Michael J. Garner was appointed chief diversity officer for the Metropolitan Transit Authority. He will be responsible for the development and expansion of minority, women and disadvantaged business enterprise programs; MWBE/DBE Contract Integrity Monitoring functions; Title VI and Equal Employment Opportunity responsibilities; and other existing activities and functions of the Office of Civil Rights. Garner previously was senior director of business development at the New York City School Construction Authority, where he developed and implemented one of the most comprehensive small-business development and inclusion programs in the nation. He implemented a graduate mentor program; a surety bonding program providing between $25 – $30 million in bonding per year; and an extensive business-development, information-technology and contractor-training program. Before his 15-year career at the SCA, he worked at the New York City Housing Authority, dealing with certification of firms, monitoring for contract compliance and procurement. Garner has a bachelor’s degree in business management from the State University of New York at Buffalo.
Nolan Jones was named vice president, controller, for Hyperion Bank, a community bank in Philadelphia. Jones, a graduate of Howard University, has been responsible for controller and accounting functions at several financial institutions in the Pennsylvania, New Jersey and New York markets, including Public Savings Bank, Ponce De Leon Federal Bank and United Trust Bank. Jones previously was president and CEO of NDJ Associates, an accounting consulting firm he founded in the greater Philadelphia area. Hyperion Bank is the first community bank to locate in the urban part of Philadelphia in more than 20 years.
Thomas Jones, a partner in McConnell Jones Lanier & Murphy L.L.P., was chosen to lead the Greater Houston Partnership’s Minority Task Force. The Greater Houston Partnership, which traces its roots back to Houston’s original Chamber of Commerce founded in 1840, focuses on building regional economic prosperity. The partnership facilitates relocations and expansions in the Houston area; international outreach initiatives such as business-development missions outside the U.S. and receiving foreign-trade delegations; and strategic planning. Jones, a founding partner in Texas’ largest African American-owned accounting and consulting practices, has firsthand experience in growing a minority-owned business in Houston. As the leader of the special task force, he will spearhead several major initiatives, including increasing the visibility of Houston’s diversity to international businesses.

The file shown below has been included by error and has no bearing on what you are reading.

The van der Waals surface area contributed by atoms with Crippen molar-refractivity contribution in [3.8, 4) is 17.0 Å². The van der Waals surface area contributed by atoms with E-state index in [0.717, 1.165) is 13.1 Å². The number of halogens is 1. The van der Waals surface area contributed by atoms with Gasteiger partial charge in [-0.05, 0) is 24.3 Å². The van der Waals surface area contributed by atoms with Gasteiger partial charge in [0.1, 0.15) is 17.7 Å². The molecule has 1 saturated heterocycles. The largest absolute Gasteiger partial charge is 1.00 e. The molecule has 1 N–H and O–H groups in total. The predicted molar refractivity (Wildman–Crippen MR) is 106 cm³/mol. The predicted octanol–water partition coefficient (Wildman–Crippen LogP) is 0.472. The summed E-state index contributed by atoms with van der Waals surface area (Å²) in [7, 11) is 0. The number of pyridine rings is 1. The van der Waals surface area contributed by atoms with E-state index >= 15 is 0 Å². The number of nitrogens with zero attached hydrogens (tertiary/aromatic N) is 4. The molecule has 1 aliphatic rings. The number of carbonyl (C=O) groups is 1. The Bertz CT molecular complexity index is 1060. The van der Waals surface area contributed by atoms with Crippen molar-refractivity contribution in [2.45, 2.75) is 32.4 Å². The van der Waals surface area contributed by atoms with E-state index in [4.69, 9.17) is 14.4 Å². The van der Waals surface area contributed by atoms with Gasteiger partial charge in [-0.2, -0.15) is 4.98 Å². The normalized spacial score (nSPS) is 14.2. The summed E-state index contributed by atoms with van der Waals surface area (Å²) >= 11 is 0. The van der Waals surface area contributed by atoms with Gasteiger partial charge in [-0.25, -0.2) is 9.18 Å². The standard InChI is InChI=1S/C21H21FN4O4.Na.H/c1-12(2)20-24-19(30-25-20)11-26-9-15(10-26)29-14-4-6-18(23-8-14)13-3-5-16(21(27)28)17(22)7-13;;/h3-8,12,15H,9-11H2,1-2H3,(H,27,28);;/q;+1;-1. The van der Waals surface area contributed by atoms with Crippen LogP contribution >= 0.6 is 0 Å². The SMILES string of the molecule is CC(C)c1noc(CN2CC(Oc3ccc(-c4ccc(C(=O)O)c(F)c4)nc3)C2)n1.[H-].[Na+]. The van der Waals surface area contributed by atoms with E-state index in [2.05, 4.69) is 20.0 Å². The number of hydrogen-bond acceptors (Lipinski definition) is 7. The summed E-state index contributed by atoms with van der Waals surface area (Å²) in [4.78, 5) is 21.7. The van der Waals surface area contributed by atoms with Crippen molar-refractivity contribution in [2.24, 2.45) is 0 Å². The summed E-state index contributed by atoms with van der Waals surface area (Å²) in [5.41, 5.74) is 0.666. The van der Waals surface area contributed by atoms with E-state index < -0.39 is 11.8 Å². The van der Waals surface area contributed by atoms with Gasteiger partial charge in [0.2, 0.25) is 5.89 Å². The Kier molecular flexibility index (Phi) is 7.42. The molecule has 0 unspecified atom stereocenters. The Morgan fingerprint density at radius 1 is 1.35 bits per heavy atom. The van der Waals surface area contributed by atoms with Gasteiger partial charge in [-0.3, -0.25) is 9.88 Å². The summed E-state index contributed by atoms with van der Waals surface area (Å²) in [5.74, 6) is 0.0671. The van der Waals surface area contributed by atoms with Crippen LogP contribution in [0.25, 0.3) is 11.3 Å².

Shanel Odum was hired as editor-in-chief of Honey magazine, following her tenure at VIBE magazine from 2005 through 2008. She will oversee Honey’s content and will be responsible for building the Honey brand and providing a voice for Honey’s multicultural demographic. In addition, she will work to connect individuals who visit the Honeymag.com Web site to the online social network at Hivespot.com. At VIBE, she served as associate music editor and as entertainment and online editor of VIBE Vixen magazine, a female-oriented spin-off. Prior to her years with VIBE, Odum was a contributing editor for Upscale magazine, a contributing writer for Fierce magazine, based in Atlanta, and a staff reporter for The Philadelphia Tribune newspaper.
Robert C. Newton was named national advertising director at American Legacy magazine. For the past eight years, Newton worked in new-business development for American Legacy. His career in publishing began at The New Yorker magazine, where he worked in many positions, including account executive, financial category manager and the Eastern territory manager. After The New Yorker, Newton worked at Rodale Press as associate publisher of Heart & Soul magazine, a health and fitness magazine for African-American women, heading a multistate sales, marketing and business-development operation. Upon the purchase of Heart & Soul by Black Entertainment Television, in the late 1990s, Newton joined the BET Publishing Group as director of advertising for Emerge magazine.
Yolette C. Ross was appointed the first African-American State Parole Board chairman in New Jersey, making her the country’s fourth African-American woman state parole chair. Ross began her career in law enforcement as a probation officer and eventually served as a deputy chief of staff to Gov. Richard J. Codey. She has been a state parole board member since December 2005. Ross became acting chairman upon the retirement of her predecessor, Peter J. Barnes Jr. She began serving as the agency’s vice chairman in May 2007 and has emerged as a leader in the development of innovative gender-based reentry programs. Ross graduated from William Patterson College in 1979, served as a Salem County probation officer from 1980 to 1984, then as an investigator for the State Division of Gaming Enforcement. In 1999, she earned a Master of Arts in public relations from Rowan University.